May the Signal be with you

May the Signal be with you

Signal Bot

The Signal is an open-source, end-to-end encrypted messaging app created by OpenWhisperSystems. It doesn't track its users and runs development and servers only on donated money. If you use it daily I suggest donating them a few bucks to express your support.

I already use it for several years and it's flawless so far. You can use it on Android, iOS, or Desktop via the Chromium app. Recently I decided to add a bot to my platform to notify me about new visitors or software bugs. You can find a dozen tutorials online on how to set up and write bots for Telegram and Messenger, but I failed to find one for Signal. It felt strange since Signal is more secure and seems perfect for sending sensitive data over the internet. Maybe the reason is Signal's popularity and hard setup compared to the popular messaging platform. After some research and playing with the terminal it worked just fine.

I called my bot K. BOT. Right now it's directly integrated into Devio Project API and notifies me about simple events. In the future, I want to decouple it from the backend as a separate service and add functionality to reply to my commands.

Setup Signal-CLI

Fortunately GitHub user AsamK already wrote a command-line interface for Signal. You can find a repo for this project here. Just download executable files from the releases page or compile from the source code. To use it we need Java on our system.

sudo apt-get install default-jre

Another requirement is the entropy daemon. I used haveged.

sudo apt-get install haveged

And that's all! Now we can register our number. I had a problem with receiving the verification code though. I think the reason is the difference between the number country code and server request was made from. On my local machine, it went without an error, because my PC network location and number country were the same. So I just registered my number on my PC as a master device.

./signal-cli -u $number_with_plus_and_country_code register

You will receive a verification code on your phone. Enter it

./signal-cli -u $number_with_plus_and_country_code verify received_code

Now you have your master device. You can use the same number as used on your phone, but I registered using the second number to save it in my contacts list as K.BOT and to decouple from my primary account. The phone number is pretty cheap. To link another device to an account use the link command from the target device, my website server in this case.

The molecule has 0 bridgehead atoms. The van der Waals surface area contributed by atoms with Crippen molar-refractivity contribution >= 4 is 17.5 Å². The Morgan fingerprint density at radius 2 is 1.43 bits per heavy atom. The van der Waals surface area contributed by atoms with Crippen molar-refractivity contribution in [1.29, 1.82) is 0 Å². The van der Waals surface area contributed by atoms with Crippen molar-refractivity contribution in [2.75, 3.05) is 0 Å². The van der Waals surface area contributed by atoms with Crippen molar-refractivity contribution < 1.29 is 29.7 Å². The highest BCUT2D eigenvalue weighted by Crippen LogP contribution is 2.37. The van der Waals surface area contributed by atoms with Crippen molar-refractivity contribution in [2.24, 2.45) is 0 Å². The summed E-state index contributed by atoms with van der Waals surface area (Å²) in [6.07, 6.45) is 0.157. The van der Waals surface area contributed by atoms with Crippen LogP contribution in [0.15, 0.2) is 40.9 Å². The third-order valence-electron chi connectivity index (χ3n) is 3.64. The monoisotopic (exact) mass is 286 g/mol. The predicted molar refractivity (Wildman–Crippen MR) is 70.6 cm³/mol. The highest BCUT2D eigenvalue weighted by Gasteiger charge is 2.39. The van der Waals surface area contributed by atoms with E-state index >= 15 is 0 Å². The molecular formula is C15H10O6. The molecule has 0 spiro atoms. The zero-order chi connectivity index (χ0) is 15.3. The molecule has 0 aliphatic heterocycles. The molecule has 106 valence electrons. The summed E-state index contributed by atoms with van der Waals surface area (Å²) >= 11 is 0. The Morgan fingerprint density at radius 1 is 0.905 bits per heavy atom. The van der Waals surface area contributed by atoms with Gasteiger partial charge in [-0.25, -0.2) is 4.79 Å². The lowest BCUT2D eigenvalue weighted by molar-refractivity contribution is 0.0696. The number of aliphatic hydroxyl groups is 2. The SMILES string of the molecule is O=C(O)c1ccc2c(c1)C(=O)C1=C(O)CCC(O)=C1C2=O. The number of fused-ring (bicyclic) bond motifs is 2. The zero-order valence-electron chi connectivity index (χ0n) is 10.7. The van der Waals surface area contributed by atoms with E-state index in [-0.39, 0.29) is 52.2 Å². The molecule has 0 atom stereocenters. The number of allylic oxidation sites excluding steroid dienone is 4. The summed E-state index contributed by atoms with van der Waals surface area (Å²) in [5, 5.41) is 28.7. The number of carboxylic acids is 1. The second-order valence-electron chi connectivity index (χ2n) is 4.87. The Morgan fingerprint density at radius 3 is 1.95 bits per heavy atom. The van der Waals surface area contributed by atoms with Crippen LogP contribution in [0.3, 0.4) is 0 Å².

./signal-cli link -n 'K.BOT in this case'

-n argument adds a name to a new device. It's displayed in your phone app under linked devices or through CLI command ./signal-cli listDevices. After running the link command you will receive a string containing URI "tsdevice:/263526...".

To add a linked device run on your master device addDevice command or generate a QR code from the string if you link to your phone account.

./signal-cli -u $NUMBER addDevice --uri 'tsdevice:/263526..'

You will receive a response Associated with: $NUMBER

To generate QR code

sudo apt-get install qrencode
qrencode -o qr.png 'tsdevice:/263526..'

Listing devices and removing

./signal-cli -u $NUMBER listDevices
./signal-cli -u $NUMBER removeDevice -d 2

Send message

./signal-cli -u $NUMBER send -m 'Message' $NUMBER

I know after Telegram or Messenger there are a lot of steps to only send a message but if you came until here just admit it was worth it.

Integrating Signal-CLI with NodeJS

After these steps, we can use it in our applications by calling executable as a child process. I know there is a possibility to run signal-cli as a daemon described here. DBus service is a better approach, but first I want to find a way of automated linking and verifying to make K.BOT as independent service running in a Docker image. So let's just stick with forking for now. I placed signal-cli executable in the project_root/bin folder. Below is the code example in NodeJS. Just integrate into any part you want.

const { exec } = require('child_process');

exec(`echo 'First message from Signal Bot' | ./bin/signal-cli -u $YOUR_NUMBER send $RECEIPENT_NUMBER`,
(err, stdout, stderr) => {
if (err) {

console.log(`stdout: ${stdout}`);
console.log(`stderr: ${stderr}`);

I hope you run a NodeJS app from a different user than root. In this case, update your systemd service unit file to run by the same user. Otherwise, signal-cli will terminate with an error due to not finding its config folder.

To easily locate unit file location run

systemctl show $SERVICE_NAME | grep Path

And then modify user under service section